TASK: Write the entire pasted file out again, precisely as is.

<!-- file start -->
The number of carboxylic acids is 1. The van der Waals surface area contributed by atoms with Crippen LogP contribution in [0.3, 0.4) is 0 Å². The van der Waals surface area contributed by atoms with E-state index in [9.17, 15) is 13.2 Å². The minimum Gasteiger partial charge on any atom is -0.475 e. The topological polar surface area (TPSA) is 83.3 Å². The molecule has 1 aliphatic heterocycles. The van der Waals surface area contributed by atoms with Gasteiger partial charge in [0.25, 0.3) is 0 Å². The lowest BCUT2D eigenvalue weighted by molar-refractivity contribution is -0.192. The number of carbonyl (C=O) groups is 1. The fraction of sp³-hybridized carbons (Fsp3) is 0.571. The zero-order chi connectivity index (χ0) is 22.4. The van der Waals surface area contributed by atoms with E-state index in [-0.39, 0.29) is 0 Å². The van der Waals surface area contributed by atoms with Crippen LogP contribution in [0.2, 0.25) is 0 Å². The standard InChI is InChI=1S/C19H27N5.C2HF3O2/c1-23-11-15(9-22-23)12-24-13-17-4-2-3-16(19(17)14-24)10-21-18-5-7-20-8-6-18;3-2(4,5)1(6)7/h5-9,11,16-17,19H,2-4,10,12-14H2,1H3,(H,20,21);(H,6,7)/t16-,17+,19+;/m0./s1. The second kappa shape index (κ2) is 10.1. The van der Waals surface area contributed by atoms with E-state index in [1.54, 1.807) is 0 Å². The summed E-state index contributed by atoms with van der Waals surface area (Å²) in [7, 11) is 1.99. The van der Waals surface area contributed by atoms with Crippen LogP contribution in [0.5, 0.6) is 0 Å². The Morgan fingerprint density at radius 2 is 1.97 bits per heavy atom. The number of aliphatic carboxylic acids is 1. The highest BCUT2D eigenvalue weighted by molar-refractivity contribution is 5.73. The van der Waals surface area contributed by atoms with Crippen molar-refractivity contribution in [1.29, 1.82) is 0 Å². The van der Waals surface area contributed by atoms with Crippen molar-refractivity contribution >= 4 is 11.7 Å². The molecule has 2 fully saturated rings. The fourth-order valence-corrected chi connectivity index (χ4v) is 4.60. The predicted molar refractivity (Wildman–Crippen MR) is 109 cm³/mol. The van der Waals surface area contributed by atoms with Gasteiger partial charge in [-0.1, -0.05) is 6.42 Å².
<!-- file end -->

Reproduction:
The number of carboxylic acids is 1. The van der Waals surface area contributed by atoms with Crippen LogP contribution in [0.3, 0.4) is 0 Å². The van der Waals surface area contributed by atoms with E-state index in [9.17, 15) is 13.2 Å². The minimum Gasteiger partial charge on any atom is -0.475 e. The topological polar surface area (TPSA) is 83.3 Å². The molecule has 1 aliphatic heterocycles. The van der Waals surface area contributed by atoms with Gasteiger partial charge in [0.25, 0.3) is 0 Å². The lowest BCUT2D eigenvalue weighted by molar-refractivity contribution is -0.192. The number of carbonyl (C=O) groups is 1. The fraction of sp³-hybridized carbons (Fsp3) is 0.571. The zero-order chi connectivity index (χ0) is 22.4. The van der Waals surface area contributed by atoms with E-state index in [-0.39, 0.29) is 0 Å². The van der Waals surface area contributed by atoms with Crippen LogP contribution in [0.2, 0.25) is 0 Å². The standard InChI is InChI=1S/C19H27N5.C2HF3O2/c1-23-11-15(9-22-23)12-24-13-17-4-2-3-16(19(17)14-24)10-21-18-5-7-20-8-6-18;3-2(4,5)1(6)7/h5-9,11,16-17,19H,2-4,10,12-14H2,1H3,(H,20,21);(H,6,7)/t16-,17+,19+;/m0./s1. The second kappa shape index (κ2) is 10.1. The van der Waals surface area contributed by atoms with E-state index in [1.54, 1.807) is 0 Å². The summed E-state index contributed by atoms with van der Waals surface area (Å²) in [7, 11) is 1.99. The van der Waals surface area contributed by atoms with Crippen LogP contribution in [0.5, 0.6) is 0 Å². The Morgan fingerprint density at radius 2 is 1.97 bits per heavy atom. The number of aliphatic carboxylic acids is 1. The highest BCUT2D eigenvalue weighted by molar-refractivity contribution is 5.73. The van der Waals surface area contributed by atoms with Crippen molar-refractivity contribution in [1.29, 1.82) is 0 Å². The van der Waals surface area contributed by atoms with Crippen molar-refractivity contribution >= 4 is 11.7 Å². The molecule has 2 fully saturated rings. The fourth-order valence-corrected chi connectivity index (χ4v) is 4.60. The predicted molar refractivity (Wildman–Crippen MR) is 109 cm³/mol. The van der Waals surface area contributed by atoms with Gasteiger partial charge in [-0.1, -0.05) is 6.42 Å².